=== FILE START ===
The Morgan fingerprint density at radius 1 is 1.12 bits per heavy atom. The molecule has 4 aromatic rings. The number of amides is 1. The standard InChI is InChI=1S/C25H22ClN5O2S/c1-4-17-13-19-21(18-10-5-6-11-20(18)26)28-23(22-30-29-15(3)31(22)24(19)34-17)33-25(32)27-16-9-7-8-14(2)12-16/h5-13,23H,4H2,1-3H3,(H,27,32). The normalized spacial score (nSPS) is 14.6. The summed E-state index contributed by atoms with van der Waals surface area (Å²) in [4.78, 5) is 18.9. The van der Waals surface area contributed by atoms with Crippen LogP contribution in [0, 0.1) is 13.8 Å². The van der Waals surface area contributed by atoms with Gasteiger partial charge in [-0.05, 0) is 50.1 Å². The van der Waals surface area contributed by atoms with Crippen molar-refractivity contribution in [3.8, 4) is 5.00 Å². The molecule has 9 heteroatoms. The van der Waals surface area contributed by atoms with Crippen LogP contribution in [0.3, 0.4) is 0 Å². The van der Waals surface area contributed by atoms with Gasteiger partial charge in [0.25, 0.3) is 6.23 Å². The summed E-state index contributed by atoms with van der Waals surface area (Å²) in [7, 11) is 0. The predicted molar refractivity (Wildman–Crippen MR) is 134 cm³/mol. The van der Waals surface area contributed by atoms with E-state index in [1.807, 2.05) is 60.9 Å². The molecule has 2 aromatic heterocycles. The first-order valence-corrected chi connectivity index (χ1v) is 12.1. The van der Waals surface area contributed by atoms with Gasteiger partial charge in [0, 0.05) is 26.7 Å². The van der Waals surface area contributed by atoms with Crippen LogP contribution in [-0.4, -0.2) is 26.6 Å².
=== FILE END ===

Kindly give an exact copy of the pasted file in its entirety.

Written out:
The Morgan fingerprint density at radius 1 is 1.12 bits per heavy atom. The molecule has 4 aromatic rings. The number of amides is 1. The standard InChI is InChI=1S/C25H22ClN5O2S/c1-4-17-13-19-21(18-10-5-6-11-20(18)26)28-23(22-30-29-15(3)31(22)24(19)34-17)33-25(32)27-16-9-7-8-14(2)12-16/h5-13,23H,4H2,1-3H3,(H,27,32). The normalized spacial score (nSPS) is 14.6. The summed E-state index contributed by atoms with van der Waals surface area (Å²) in [4.78, 5) is 18.9. The van der Waals surface area contributed by atoms with Crippen LogP contribution in [0, 0.1) is 13.8 Å². The van der Waals surface area contributed by atoms with Gasteiger partial charge in [-0.05, 0) is 50.1 Å². The van der Waals surface area contributed by atoms with Crippen molar-refractivity contribution in [3.8, 4) is 5.00 Å². The molecule has 9 heteroatoms. The van der Waals surface area contributed by atoms with Crippen LogP contribution in [0.3, 0.4) is 0 Å². The van der Waals surface area contributed by atoms with Gasteiger partial charge in [0.25, 0.3) is 6.23 Å². The summed E-state index contributed by atoms with van der Waals surface area (Å²) in [7, 11) is 0. The predicted molar refractivity (Wildman–Crippen MR) is 134 cm³/mol. The van der Waals surface area contributed by atoms with E-state index in [1.807, 2.05) is 60.9 Å². The molecule has 2 aromatic heterocycles. The first-order valence-corrected chi connectivity index (χ1v) is 12.1. The van der Waals surface area contributed by atoms with Gasteiger partial charge in [0, 0.05) is 26.7 Å². The van der Waals surface area contributed by atoms with Crippen LogP contribution in [-0.4, -0.2) is 26.6 Å².